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Edition 368 – Dirty Cleanup

I was talking to a colleague in the financial space recently and we discussed the quality of financial information inside of small and family businesses.

As we chatted away and discussed our respective experiences, he remarked to me “with some clients, we simply have to do a ‘dirty cleanup’ at year end”.

The term caught me and I asked him to explain. In essence, his response was that when a business’ financial records are such a horrendous mess, you just need to do a “cut and shut” of the old data to tidy up the financial year end and start the new year with a clean slate.

Now, before you start thinking a “dirty clean-up” is all about trying to hide things away and make the numbers just add up, it’s not like that. In essence, over the years, I’ve seen financial records where:

  1. There is duplicated information….lots of it.
  2. Items aren’t reconciled.
  3. Reconciliations are done incorrectly.
  4. Refunds are not processed correctly.
  5. Monies that are banked into one account are taken up as a transaction inside a second account, in the financial software.

Essentially, it requires a bit of detective work to filter through the crap and come up with a result that makes sense and is a true reflection of what is happening in the business, financially.

However, the problem with a “dirty clean-up” is that if you do it once, that’s OK. If you’re always doing it, you have a big problem!

You need clean financial data inside your accounting software in order to make informed financial decisions in your business. Just because the software is cheap and more functional than it’s ever been, most business owners devote little attention to the whole financial process and whether or not it’s right. The problem with that – when it’s not right, it might be too late before you find that fact out.

If you’re forever doing “dirty clean-ups” inside your financial systems, it means:

  1. People with the wrong skillset are involved in the financial process.
  2. Your financial process is band-aided – not strategic.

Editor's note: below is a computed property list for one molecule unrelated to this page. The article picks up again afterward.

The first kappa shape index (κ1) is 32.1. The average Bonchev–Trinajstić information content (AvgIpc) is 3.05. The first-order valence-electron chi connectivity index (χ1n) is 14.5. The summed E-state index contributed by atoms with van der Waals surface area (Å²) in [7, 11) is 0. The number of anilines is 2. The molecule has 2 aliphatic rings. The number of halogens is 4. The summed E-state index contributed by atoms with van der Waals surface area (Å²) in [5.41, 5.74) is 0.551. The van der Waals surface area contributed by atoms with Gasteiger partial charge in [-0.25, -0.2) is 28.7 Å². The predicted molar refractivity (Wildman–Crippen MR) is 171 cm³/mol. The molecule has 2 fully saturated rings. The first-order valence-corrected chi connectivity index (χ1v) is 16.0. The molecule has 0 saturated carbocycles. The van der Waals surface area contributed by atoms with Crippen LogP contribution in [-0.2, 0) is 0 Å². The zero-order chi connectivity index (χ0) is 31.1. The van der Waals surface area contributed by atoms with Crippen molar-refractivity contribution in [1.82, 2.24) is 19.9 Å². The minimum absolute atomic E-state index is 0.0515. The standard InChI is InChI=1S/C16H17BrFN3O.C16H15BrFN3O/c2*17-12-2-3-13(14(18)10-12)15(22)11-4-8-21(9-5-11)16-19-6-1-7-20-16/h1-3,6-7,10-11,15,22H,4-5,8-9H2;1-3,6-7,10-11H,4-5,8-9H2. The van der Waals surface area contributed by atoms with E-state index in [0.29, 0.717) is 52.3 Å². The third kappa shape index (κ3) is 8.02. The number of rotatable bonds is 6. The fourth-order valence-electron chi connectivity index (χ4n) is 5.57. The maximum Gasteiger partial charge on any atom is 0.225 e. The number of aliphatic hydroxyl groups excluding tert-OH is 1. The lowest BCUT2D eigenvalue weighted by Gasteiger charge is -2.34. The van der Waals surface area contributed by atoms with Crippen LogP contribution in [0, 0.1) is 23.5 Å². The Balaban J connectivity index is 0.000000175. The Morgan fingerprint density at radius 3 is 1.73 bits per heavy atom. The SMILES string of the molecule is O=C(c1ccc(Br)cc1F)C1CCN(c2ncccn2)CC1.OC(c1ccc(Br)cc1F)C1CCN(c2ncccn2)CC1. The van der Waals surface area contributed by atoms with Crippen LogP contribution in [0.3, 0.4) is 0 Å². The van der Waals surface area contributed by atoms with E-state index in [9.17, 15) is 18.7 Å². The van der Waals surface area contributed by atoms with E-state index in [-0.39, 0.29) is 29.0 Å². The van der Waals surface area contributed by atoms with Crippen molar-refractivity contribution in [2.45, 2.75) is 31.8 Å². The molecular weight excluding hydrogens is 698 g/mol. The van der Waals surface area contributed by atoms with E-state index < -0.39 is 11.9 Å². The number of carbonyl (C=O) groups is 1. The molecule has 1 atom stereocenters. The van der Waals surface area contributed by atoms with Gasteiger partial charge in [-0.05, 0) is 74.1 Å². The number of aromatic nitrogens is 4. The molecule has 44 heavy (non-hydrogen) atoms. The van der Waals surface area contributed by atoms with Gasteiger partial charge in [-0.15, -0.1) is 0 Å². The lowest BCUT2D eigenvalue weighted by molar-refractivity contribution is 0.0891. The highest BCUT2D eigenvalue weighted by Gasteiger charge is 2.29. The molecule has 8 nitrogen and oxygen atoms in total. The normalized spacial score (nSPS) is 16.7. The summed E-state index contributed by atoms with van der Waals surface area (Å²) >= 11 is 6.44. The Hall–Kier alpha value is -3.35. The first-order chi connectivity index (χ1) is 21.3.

3. You’re potentially using the wrong software.
  4. You’re entering data on a catch-up basis, motivated by a deadline (e.g. Quarterly Business Activity Statement or Annual Tax Returns) rather than being motivated by a thirst for knowledge.
  5. You don’t appreciate the importance of financial data – and therefore, don’t truly understand the financial position of your business.
  6. You think it’s cheaper to do the work yourself, when it actual fact, when you mess it up, it costs more to fix it.
  7. You can’t analyse the performance of your business.
  8. You could be staring down the barrel of a big tax bill, a massive loss or a debtor falling over. However, because your whole financial process is shoddy, you’re not aware, before time, of any of those eventualities arising.

Right now, if you can’t call up your current Profit & Loss Statement or a Balance Sheet and a get a true picture of what your business is like in the here and now, you’re pretty much driving down the highway at 100km/h with your eyes shut, in the dark and your headlights off….surrounded by fog!

A little bit of care and attention to improving the financial reporting in your business could do wonders for the analysis of your business performance – and potentially, save it from experiencing a catastrophic financial event.

This Week’s Tip

Pay experts to keep your financial records in order – don’t cheapen out and try and do it yourself if you don’t have the skills, time or aptitude to do so.